- Improves your brain’s ability to slow down (and give your prefrontal cortex a stronger voice)
- Naturally slows down your respiration and improves the oxygen exchange in your body. This in itself helps decrease your blood pressure and heart rate
- Build on emotional intelligence by allowing your amygdala to acknowledge emotions versus acting on them
The other way we can combat the acute stress response is by looking at relaxation techniques. Some of you may already know ways to help your body relax. Whether it is deep breathing, yoga, crocheting, or exercising, relaxation helps lower stress. When we want to relax, we want to signal those neurotransmitters responsible for relaxation. In my last post, we talked a lot about the role of GABA and serotonin about helping us regulate our mood and feeling happiness. Regularly practicing activities that relax us release those neurotransmitters. Isn’t it neat to see that the saying “all work and no play makes Jack a dull boy” is true? In case I didn’t sound like a broken record yet, make sure you take regular time to relax the help keep the triple F response at bay!
I want to thank you all for taking time out to learn more about why our brain makes us nervous and anxious when there is no real danger around. These are the building blocks for understanding not only why our brain does what it does, but how (healthy) coping skills can positively rewire our brain. Next week, we will build on the fight – flight – freeze response and talk more about why we have anxiety.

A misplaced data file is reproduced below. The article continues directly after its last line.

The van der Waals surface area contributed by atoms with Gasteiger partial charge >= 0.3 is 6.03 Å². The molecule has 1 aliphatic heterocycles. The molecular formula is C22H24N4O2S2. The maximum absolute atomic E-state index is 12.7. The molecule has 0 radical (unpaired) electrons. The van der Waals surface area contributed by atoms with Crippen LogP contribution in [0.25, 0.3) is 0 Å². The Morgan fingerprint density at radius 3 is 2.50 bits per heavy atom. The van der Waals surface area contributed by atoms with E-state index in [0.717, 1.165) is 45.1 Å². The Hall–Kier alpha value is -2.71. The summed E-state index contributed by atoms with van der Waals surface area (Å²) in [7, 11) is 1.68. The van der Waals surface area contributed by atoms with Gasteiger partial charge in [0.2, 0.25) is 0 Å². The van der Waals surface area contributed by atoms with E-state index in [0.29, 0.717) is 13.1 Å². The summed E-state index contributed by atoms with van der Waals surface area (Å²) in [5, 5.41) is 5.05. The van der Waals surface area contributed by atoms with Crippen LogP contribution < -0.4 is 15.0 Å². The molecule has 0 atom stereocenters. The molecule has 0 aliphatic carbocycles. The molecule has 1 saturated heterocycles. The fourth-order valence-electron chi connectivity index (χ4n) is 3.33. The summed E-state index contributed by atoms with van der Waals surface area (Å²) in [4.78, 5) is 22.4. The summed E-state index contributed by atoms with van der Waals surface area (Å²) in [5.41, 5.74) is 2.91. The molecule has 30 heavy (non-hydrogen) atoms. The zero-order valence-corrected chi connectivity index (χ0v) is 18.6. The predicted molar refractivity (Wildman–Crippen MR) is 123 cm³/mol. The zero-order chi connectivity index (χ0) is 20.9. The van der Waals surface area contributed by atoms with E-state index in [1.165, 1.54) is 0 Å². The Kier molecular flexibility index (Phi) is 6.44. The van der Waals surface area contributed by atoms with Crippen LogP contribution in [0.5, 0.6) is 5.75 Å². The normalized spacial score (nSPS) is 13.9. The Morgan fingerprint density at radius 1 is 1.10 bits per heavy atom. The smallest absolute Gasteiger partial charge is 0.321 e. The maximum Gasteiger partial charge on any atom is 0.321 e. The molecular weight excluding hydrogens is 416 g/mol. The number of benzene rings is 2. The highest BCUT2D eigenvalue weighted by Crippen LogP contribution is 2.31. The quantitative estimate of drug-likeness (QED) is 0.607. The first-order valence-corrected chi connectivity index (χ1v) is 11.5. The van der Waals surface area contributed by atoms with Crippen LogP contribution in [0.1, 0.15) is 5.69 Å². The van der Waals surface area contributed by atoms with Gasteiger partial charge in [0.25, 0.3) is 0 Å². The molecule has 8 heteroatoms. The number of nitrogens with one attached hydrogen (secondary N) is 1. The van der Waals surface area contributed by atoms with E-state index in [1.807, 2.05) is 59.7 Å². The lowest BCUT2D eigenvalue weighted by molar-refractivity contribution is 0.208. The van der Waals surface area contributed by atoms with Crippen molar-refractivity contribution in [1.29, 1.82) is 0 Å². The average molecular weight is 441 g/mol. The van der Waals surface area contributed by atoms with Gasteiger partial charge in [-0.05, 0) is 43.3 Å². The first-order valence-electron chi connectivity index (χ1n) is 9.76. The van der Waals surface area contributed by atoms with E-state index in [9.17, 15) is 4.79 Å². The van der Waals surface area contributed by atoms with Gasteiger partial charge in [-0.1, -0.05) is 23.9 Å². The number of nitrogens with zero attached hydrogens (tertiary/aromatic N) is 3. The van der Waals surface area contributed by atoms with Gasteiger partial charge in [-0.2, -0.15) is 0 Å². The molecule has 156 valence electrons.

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- Cannon, Walter (1915). Bodily changes in pain, hunger, fear and rage.
- Cherry, Kendra (2019). How the Fight or Flight Response Work. The American Institute of Stress. Retrieved from How the Fight or Flight Response Works – The American Institute of Stress
- Cuncic, Arlin (2020). Amygdala Hijack and the Fight or Flight Response. Retrieved from https://www.verywellmind.com/what-happens-during-an-amygdala-hijack-4165944
- Galliano G, Noble LM, Travis LA, Puechl C. (1993). Victim reactions during rape/sexual assault: A preliminary study of the immobility response and its correlates. Journal of Interpersonal Violence. 1993;8:109–114. Retrieved from https://journals.sagepub.com/doi/abs/10.1177/088626093008001008
- Harvard Health Publishing (2019). Understanding the Stress Response: chronic activation of the survival mechanism impairs health. Viewed on April 2, 2021. Retrieved from https://www.health.harvard.edu/staying-healthy/understanding-the-stress-response
- Schmidt, N. B., Richey, J. A., Zvolensky, M. J., & Maner, J. K. (2008). Exploring human freeze responses to a threat stressor. Journal of behavior therapy and experimental psychiatry, 39(3), 292–304. https://doi.org/10.1016/j.jbtep.2007.08.002. Retrieved from Exploring Human Freeze Responses to a Threat Stressor (nih.gov)
- Tan, S. Y., & Yip, A. (2018). Hans Selye (1907-1982): Founder of the stress theory. Singapore medical journal, 59(4), 170–171. https://doi.org/10.11622/smedj.2018043